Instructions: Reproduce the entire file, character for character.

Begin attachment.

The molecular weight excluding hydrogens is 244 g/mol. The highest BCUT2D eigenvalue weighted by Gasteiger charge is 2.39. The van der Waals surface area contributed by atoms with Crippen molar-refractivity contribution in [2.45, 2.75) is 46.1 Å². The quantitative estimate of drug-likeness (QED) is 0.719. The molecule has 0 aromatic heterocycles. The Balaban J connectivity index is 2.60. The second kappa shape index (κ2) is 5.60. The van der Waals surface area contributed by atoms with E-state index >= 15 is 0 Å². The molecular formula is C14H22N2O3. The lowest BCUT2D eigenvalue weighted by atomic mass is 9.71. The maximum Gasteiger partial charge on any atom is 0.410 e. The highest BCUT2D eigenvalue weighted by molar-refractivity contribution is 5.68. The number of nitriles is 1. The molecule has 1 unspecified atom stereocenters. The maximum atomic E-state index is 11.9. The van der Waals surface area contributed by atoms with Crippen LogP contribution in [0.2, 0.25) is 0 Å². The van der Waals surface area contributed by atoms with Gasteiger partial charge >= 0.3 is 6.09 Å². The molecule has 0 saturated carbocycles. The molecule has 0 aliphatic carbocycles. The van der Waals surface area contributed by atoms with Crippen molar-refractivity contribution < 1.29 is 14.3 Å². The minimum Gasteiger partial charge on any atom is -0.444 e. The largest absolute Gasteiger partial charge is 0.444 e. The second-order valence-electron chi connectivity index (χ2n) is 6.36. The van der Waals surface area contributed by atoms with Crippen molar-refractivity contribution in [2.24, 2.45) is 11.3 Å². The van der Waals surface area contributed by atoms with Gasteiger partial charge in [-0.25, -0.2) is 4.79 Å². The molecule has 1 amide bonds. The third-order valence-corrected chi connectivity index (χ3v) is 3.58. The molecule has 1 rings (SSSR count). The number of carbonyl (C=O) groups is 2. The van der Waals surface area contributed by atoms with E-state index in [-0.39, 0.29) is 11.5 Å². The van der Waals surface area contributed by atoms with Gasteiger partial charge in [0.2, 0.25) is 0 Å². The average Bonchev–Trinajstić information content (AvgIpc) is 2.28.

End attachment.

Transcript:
The molecular weight excluding hydrogens is 244 g/mol. The highest BCUT2D eigenvalue weighted by Gasteiger charge is 2.39. The van der Waals surface area contributed by atoms with Crippen molar-refractivity contribution in [2.45, 2.75) is 46.1 Å². The quantitative estimate of drug-likeness (QED) is 0.719. The molecule has 0 aromatic heterocycles. The Balaban J connectivity index is 2.60. The second kappa shape index (κ2) is 5.60. The van der Waals surface area contributed by atoms with E-state index >= 15 is 0 Å². The molecular formula is C14H22N2O3. The lowest BCUT2D eigenvalue weighted by atomic mass is 9.71. The maximum Gasteiger partial charge on any atom is 0.410 e. The highest BCUT2D eigenvalue weighted by molar-refractivity contribution is 5.68. The number of nitriles is 1. The molecule has 1 unspecified atom stereocenters. The maximum atomic E-state index is 11.9. The van der Waals surface area contributed by atoms with Crippen LogP contribution in [0.2, 0.25) is 0 Å². The van der Waals surface area contributed by atoms with Gasteiger partial charge >= 0.3 is 6.09 Å². The molecule has 0 saturated carbocycles. The molecule has 0 aliphatic carbocycles. The van der Waals surface area contributed by atoms with Crippen molar-refractivity contribution < 1.29 is 14.3 Å². The minimum Gasteiger partial charge on any atom is -0.444 e. The largest absolute Gasteiger partial charge is 0.444 e. The second-order valence-electron chi connectivity index (χ2n) is 6.36. The van der Waals surface area contributed by atoms with Crippen molar-refractivity contribution in [2.24, 2.45) is 11.3 Å². The van der Waals surface area contributed by atoms with Gasteiger partial charge in [-0.25, -0.2) is 4.79 Å². The molecule has 1 amide bonds. The third-order valence-corrected chi connectivity index (χ3v) is 3.58. The molecule has 1 rings (SSSR count). The number of carbonyl (C=O) groups is 2. The van der Waals surface area contributed by atoms with E-state index in [-0.39, 0.29) is 11.5 Å². The van der Waals surface area contributed by atoms with Gasteiger partial charge in [0.2, 0.25) is 0 Å². The average Bonchev–Trinajstić information content (AvgIpc) is 2.28.